Figure 1 Gigabit Ethernet Protocol Stack

Leveraging these two technologies means that the standard can take advantage of the existing high-speed physical interface technology of Fibre Channel while maintaining the IEEE 802.3 Ethernet frame format, backward compatibility for installed media, and use of full- or half-duplex carrier sense multiple access collision detect (CSMA/CD). This scenario helps minimize the technology complexity, resulting in a stable technology that can be quickly developed.

The actual model of Gigabit Ethernet is shown in Figure 2. Each of the layers will be discussed in detail.

Figure 2 Architectural Model of IEEE 802.3z Gigabit Ethernet

(source: IEEE Media Access Control parameters, physical layers, repeater and management parameters for 1000-Mbps operation)

Physical Interface

See Figure 3 for the physical diagram.

Figure 3 802.3z and 802.3ab Physical Layers

Gigabit Ethernet Interface Converter

The Gigabit interface converter (GBIC) allows network managers to configure each gigabit port on a port-by-port basis for short wavelength (SX), long wavelength (LX), and long-haul (LH) interfaces. LH GBICs extended the single-mode fiber distance from the standard 5 km to 10 km. Cisco views LH as a value add, although it's not part of the 802.3z standard, allowing switch vendors to build a single physical switch or switch module that the customer can configure for the required laser/fiber topology. As stated earlier, Gigabit Ethernet initially supports three key media: short-wave laser, long-wave laser, and short copper. In addition, fiber-optic cable comes in three types: multimode (62.5 um), multimode (50 um), and single mode. A diagram for the GBIC is shown in Figure 4.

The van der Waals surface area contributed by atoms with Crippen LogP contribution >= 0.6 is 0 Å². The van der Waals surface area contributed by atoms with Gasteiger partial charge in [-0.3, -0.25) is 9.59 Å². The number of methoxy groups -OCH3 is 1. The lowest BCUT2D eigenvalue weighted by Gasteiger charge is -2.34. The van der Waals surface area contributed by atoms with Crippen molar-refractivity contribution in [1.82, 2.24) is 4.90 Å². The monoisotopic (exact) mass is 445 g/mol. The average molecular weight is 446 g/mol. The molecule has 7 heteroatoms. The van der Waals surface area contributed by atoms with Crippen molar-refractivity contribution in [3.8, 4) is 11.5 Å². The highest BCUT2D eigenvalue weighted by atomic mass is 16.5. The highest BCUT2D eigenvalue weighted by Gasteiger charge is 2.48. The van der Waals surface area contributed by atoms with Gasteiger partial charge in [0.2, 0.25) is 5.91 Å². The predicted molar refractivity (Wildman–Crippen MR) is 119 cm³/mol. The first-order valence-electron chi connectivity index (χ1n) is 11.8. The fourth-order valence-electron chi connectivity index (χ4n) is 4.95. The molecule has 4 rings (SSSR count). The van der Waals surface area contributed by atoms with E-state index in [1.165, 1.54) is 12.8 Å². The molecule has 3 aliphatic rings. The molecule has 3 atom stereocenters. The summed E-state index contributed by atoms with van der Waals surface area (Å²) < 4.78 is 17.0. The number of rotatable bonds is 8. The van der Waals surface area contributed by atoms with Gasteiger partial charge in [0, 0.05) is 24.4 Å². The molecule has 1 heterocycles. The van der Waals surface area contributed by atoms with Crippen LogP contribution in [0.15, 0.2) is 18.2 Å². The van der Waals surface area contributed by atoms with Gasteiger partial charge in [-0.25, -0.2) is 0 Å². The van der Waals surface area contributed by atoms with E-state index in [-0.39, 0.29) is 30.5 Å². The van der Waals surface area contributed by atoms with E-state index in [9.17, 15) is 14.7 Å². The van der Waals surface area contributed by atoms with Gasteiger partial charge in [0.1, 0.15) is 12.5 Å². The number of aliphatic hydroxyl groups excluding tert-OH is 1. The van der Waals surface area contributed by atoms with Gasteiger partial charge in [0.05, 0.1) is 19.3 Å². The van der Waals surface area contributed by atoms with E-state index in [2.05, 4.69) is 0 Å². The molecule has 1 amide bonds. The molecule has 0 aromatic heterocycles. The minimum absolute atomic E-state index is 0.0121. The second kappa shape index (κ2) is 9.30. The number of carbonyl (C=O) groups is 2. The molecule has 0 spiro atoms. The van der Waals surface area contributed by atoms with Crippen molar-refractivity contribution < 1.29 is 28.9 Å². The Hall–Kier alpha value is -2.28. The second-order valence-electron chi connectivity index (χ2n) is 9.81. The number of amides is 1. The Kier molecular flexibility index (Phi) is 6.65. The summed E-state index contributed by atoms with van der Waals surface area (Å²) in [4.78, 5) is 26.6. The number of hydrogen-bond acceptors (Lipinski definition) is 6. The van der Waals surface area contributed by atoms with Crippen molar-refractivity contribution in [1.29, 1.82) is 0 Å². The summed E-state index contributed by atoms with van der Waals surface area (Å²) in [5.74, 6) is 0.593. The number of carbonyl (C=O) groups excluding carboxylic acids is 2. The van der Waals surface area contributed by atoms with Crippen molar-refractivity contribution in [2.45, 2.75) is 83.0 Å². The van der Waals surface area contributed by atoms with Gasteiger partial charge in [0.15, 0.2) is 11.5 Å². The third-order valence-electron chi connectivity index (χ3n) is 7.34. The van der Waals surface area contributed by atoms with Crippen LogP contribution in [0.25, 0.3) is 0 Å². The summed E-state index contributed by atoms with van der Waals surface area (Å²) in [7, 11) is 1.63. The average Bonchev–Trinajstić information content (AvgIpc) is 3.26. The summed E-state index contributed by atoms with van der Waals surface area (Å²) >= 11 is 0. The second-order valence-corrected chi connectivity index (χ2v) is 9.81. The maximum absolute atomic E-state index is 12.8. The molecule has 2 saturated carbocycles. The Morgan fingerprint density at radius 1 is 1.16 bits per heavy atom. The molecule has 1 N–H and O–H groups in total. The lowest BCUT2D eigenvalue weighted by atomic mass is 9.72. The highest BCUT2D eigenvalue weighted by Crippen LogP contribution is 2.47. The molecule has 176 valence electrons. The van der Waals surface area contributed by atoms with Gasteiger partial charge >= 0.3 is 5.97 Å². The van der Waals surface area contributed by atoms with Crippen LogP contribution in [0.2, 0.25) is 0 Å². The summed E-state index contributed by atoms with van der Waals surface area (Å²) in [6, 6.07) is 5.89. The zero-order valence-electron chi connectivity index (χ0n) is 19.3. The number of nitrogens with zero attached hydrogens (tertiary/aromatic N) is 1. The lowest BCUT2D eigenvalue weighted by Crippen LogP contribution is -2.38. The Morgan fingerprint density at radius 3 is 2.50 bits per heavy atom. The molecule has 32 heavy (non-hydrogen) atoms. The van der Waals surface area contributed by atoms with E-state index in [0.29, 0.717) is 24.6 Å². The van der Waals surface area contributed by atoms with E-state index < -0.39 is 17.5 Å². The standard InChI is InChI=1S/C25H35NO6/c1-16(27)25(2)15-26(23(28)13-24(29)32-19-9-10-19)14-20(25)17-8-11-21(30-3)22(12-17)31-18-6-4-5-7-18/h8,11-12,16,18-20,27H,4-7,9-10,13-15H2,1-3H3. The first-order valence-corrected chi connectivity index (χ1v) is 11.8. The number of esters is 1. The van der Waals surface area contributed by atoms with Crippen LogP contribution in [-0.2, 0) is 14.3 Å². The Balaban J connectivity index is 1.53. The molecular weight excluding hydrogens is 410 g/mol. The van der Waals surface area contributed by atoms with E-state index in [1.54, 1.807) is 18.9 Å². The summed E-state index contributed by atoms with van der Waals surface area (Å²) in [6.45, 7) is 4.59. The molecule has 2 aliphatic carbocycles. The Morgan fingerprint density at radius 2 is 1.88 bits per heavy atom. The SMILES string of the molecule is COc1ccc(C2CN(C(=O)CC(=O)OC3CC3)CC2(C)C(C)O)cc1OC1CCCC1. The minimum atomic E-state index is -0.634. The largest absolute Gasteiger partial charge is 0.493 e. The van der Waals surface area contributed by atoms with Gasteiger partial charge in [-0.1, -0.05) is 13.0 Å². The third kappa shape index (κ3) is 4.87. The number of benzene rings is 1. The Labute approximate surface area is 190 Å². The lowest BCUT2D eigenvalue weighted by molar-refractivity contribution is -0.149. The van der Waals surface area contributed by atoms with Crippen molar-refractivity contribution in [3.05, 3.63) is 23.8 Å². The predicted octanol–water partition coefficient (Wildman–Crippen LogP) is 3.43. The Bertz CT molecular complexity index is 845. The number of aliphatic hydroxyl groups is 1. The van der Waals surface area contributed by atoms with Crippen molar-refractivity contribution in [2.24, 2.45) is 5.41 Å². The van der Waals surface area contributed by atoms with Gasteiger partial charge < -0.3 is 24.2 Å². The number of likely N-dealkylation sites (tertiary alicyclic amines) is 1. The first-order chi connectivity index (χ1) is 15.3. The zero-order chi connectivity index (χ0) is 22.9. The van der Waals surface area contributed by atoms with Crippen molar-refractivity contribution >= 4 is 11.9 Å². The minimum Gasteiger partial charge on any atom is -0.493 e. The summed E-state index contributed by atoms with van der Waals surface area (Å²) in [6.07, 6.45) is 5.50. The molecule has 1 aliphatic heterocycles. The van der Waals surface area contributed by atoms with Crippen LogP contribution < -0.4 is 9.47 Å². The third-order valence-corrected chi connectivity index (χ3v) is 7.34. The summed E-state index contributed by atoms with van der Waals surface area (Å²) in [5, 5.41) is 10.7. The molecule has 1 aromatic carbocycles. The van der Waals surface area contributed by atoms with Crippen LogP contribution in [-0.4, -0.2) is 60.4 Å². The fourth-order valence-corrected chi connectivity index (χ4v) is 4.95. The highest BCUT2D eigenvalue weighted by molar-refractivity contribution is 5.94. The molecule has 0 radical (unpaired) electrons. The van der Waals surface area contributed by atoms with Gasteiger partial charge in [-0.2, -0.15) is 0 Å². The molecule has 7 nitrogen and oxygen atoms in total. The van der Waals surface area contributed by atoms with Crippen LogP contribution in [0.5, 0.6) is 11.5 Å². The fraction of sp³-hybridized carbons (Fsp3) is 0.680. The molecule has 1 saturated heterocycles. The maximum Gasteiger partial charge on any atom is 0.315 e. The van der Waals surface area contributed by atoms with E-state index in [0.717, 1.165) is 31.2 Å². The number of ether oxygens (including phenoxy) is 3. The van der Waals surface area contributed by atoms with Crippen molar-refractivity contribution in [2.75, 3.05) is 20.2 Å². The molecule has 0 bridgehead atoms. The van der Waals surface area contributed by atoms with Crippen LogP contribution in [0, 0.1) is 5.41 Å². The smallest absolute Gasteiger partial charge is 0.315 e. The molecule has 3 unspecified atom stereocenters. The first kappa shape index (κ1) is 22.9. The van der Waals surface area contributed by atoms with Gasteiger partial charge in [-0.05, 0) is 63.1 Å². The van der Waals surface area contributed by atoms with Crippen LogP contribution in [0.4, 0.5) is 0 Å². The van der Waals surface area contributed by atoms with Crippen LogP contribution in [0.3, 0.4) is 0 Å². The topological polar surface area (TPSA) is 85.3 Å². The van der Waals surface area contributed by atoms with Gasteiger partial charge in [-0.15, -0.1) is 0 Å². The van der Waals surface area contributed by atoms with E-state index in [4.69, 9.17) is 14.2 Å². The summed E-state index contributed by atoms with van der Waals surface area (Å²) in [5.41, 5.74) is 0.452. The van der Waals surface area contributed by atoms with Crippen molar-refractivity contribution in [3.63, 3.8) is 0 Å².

The Fibre Channel physical medium dependent (PMD) specification currently allows for 1.062-gigabaud signaling in full duplex. Gigabit Ethernet will increase this signaling rate to 1.25 Gbps. The 8B/10B encoding (to be discussed later) allows a data transmission rate of 1000 Mbps. The current connector type for Fibre Channel, and therefore for Gigabit Ethernet, is the SC connector for both single-mode and multimode fiber. The Gigabit Ethernet specification calls for media support for multimode fiber-optic cable, single-mode fiber-optic cable, and a special balanced shielded 150-ohm copper cable.

Figure 4 Function of the GBIC Interface

In contrast, Gigabit Ethernet switches without GBICs either cannot support other lasers or need to be ordered customized to the laser types required.

Long Wavelength and Short Wavelength Lasers over Fiber-Optic Media